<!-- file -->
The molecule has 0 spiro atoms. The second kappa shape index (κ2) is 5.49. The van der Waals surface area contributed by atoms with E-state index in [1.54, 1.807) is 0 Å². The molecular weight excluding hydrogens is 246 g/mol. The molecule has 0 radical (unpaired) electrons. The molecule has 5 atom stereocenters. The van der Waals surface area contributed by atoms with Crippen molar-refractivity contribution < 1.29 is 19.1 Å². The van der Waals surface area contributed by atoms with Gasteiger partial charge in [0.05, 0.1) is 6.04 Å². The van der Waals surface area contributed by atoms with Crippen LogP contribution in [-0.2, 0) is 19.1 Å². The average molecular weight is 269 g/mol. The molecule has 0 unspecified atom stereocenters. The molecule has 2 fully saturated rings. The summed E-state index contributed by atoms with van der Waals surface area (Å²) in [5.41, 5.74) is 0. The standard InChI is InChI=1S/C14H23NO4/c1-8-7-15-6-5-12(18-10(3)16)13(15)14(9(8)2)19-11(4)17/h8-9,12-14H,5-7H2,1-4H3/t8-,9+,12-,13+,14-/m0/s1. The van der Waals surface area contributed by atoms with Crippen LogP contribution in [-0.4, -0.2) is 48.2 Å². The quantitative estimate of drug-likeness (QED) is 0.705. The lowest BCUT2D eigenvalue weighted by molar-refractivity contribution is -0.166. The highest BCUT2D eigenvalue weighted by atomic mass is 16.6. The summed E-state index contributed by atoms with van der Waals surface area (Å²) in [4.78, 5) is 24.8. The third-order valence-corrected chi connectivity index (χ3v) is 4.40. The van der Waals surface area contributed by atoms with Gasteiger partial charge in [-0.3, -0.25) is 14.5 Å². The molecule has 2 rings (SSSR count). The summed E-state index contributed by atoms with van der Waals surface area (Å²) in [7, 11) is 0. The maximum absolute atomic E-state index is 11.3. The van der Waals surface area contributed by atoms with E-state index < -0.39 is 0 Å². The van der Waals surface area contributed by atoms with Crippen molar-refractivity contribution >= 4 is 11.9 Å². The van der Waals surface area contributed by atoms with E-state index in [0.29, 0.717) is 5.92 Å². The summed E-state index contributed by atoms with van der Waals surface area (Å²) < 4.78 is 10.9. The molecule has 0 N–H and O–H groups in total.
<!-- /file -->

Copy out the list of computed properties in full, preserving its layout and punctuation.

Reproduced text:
The molecule has 0 spiro atoms. The second kappa shape index (κ2) is 5.49. The van der Waals surface area contributed by atoms with E-state index in [1.54, 1.807) is 0 Å². The molecular weight excluding hydrogens is 246 g/mol. The molecule has 0 radical (unpaired) electrons. The molecule has 5 atom stereocenters. The van der Waals surface area contributed by atoms with Crippen molar-refractivity contribution < 1.29 is 19.1 Å². The van der Waals surface area contributed by atoms with Gasteiger partial charge in [0.05, 0.1) is 6.04 Å². The van der Waals surface area contributed by atoms with Crippen LogP contribution in [-0.2, 0) is 19.1 Å². The average molecular weight is 269 g/mol. The molecule has 0 unspecified atom stereocenters. The molecule has 2 fully saturated rings. The summed E-state index contributed by atoms with van der Waals surface area (Å²) in [5.41, 5.74) is 0. The standard InChI is InChI=1S/C14H23NO4/c1-8-7-15-6-5-12(18-10(3)16)13(15)14(9(8)2)19-11(4)17/h8-9,12-14H,5-7H2,1-4H3/t8-,9+,12-,13+,14-/m0/s1. The van der Waals surface area contributed by atoms with Crippen LogP contribution in [-0.4, -0.2) is 48.2 Å². The quantitative estimate of drug-likeness (QED) is 0.705. The lowest BCUT2D eigenvalue weighted by molar-refractivity contribution is -0.166. The highest BCUT2D eigenvalue weighted by atomic mass is 16.6. The summed E-state index contributed by atoms with van der Waals surface area (Å²) in [4.78, 5) is 24.8. The third-order valence-corrected chi connectivity index (χ3v) is 4.40. The van der Waals surface area contributed by atoms with Gasteiger partial charge in [-0.3, -0.25) is 14.5 Å². The molecule has 2 rings (SSSR count). The summed E-state index contributed by atoms with van der Waals surface area (Å²) in [7, 11) is 0. The maximum absolute atomic E-state index is 11.3. The van der Waals surface area contributed by atoms with E-state index < -0.39 is 0 Å². The van der Waals surface area contributed by atoms with Crippen molar-refractivity contribution >= 4 is 11.9 Å². The van der Waals surface area contributed by atoms with E-state index in [0.29, 0.717) is 5.92 Å². The summed E-state index contributed by atoms with van der Waals surface area (Å²) < 4.78 is 10.9. The molecule has 0 N–H and O–H groups in total.